Regulatory FDA delays NDA for Ipsen’s new HO drug

FDA delays NDA for Ipsen’s new HO drug


Fibrodysplasia ossificans progressiva (FOP) is an extremely rare genetic condition due to which bones form outside the exoskeleton. This condition is called heterotopic ossification (HO). 

Palovarotene capsules are selective retinoic-acid receptor gamma (RARγ) agonists that Ipsen has developed for the treatment of this disease and while they have been approved in Canada for the treatment of adults, girls over the age of 8 years and boys over 10 who are suffering from HO, the drug is yet to gain approval in the U.S.

In the U.S. the company is also seeking approval for similar use.

When Ipsen initially submitted its drug to the FDA in 2021, it had been accepted for priority review, however, 3 months later the company withdrew the application on the grounds that the additional analysis and evaluative data required from the Phase 3 MOVE trial and FOP program could not be produced within the time frame of the review cycle, thus, the NDA review was halted.

Toward the end of June however, FDA accepted Ispen’s priority NDA review application once again and the company has predicted December end as the target action time. There was no explicit outline of what data was included in this resubmission but during the company’s first attempt to gain approval, it used data from the post-hoc analysis of the phase 3 MOVE trial.

This data showed a 62% reduction in the average annual new heterotopic ossification volume of patients who took the medication compared to those who did not receive treatment.

The company has clarified that none of the data that is requested pertains to the safety profile of the drug and that they are working to fulfill the agency’s request as quickly as possible.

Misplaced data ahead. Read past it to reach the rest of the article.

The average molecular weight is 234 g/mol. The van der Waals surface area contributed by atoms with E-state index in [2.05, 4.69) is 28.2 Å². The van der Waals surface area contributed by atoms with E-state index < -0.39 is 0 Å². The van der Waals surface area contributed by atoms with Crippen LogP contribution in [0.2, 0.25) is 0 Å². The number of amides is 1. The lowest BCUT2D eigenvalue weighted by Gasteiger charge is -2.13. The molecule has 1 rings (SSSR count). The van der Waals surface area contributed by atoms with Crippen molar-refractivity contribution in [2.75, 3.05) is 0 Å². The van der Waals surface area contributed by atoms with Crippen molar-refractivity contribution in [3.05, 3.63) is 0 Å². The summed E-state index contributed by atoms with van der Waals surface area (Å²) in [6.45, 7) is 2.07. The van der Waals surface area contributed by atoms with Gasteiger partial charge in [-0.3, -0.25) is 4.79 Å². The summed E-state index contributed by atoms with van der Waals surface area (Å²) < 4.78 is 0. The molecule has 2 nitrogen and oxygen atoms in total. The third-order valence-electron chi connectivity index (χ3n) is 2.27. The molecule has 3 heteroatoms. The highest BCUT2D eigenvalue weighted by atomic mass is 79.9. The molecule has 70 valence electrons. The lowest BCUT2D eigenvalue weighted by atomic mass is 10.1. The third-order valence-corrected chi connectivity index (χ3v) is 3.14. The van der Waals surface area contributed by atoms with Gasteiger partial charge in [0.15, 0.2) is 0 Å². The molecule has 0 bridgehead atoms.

Ipsen further explained,” We will work expediently with the FDA as we remain committed to bringing innovative treatment options to the fibrodysplasia ossificans progressiva community,”

Apart from these current hurdles, the company also faced setbacks in 2019 when pediatric patients in trial testing for the medication showed cases of early growth plate closure. As a result, testing was put on hold for around 4 months. Previously the trial was also testing medication on patient populations that suffered from multiple osteochondromas but after this, the company had to remove this factor from the trial.

In addition to this, the company had to pause dosing in its phase 3 FOP trial, based on interim data predicting that it would be unlikely for the trial to meet its primary endpoint. This happened only a month after the holds were announced. Despite these challenges on the recommendation of its independent review board, the company did not discontinue the study.

Ipsen gained control of Palovarotene after it acquired it in its 2019 takeover of Clementia Pharmaceuticals. This takeover cost the company $1.31 billion. 

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